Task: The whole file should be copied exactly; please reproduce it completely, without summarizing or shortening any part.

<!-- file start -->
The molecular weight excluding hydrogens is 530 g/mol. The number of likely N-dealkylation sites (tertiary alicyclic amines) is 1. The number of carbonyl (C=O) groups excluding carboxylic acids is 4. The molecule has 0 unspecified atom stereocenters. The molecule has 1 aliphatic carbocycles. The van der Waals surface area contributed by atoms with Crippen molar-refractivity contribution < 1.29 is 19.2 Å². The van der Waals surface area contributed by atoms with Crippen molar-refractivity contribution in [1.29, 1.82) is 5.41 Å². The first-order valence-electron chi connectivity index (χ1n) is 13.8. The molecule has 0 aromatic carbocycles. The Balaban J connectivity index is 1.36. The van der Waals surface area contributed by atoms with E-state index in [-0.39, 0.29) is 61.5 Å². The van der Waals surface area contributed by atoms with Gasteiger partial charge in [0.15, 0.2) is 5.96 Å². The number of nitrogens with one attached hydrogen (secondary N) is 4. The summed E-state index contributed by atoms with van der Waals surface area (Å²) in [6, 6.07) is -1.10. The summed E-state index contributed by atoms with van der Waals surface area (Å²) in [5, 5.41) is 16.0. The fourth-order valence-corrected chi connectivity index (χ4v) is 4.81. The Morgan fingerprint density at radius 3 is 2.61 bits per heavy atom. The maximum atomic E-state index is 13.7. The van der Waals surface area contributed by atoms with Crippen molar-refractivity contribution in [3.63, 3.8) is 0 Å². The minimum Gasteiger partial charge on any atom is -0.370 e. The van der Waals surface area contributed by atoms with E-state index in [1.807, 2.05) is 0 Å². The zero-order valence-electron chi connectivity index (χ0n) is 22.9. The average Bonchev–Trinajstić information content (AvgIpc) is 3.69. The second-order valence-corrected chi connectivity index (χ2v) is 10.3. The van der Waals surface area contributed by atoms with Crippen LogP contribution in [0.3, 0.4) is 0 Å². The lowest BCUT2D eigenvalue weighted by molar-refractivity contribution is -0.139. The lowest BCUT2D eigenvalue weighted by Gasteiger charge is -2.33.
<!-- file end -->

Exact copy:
The molecular weight excluding hydrogens is 530 g/mol. The number of likely N-dealkylation sites (tertiary alicyclic amines) is 1. The number of carbonyl (C=O) groups excluding carboxylic acids is 4. The molecule has 0 unspecified atom stereocenters. The molecule has 1 aliphatic carbocycles. The van der Waals surface area contributed by atoms with Crippen molar-refractivity contribution < 1.29 is 19.2 Å². The van der Waals surface area contributed by atoms with Crippen molar-refractivity contribution in [1.29, 1.82) is 5.41 Å². The first-order valence-electron chi connectivity index (χ1n) is 13.8. The molecule has 0 aromatic carbocycles. The Balaban J connectivity index is 1.36. The van der Waals surface area contributed by atoms with E-state index in [-0.39, 0.29) is 61.5 Å². The van der Waals surface area contributed by atoms with Gasteiger partial charge in [0.15, 0.2) is 5.96 Å². The number of nitrogens with one attached hydrogen (secondary N) is 4. The summed E-state index contributed by atoms with van der Waals surface area (Å²) in [6, 6.07) is -1.10. The summed E-state index contributed by atoms with van der Waals surface area (Å²) in [5, 5.41) is 16.0. The fourth-order valence-corrected chi connectivity index (χ4v) is 4.81. The Morgan fingerprint density at radius 3 is 2.61 bits per heavy atom. The maximum atomic E-state index is 13.7. The van der Waals surface area contributed by atoms with Crippen molar-refractivity contribution in [3.63, 3.8) is 0 Å². The minimum Gasteiger partial charge on any atom is -0.370 e. The van der Waals surface area contributed by atoms with E-state index in [1.807, 2.05) is 0 Å². The zero-order valence-electron chi connectivity index (χ0n) is 22.9. The average Bonchev–Trinajstić information content (AvgIpc) is 3.69. The second-order valence-corrected chi connectivity index (χ2v) is 10.3. The van der Waals surface area contributed by atoms with Crippen LogP contribution in [0.3, 0.4) is 0 Å². The lowest BCUT2D eigenvalue weighted by molar-refractivity contribution is -0.139. The lowest BCUT2D eigenvalue weighted by Gasteiger charge is -2.33.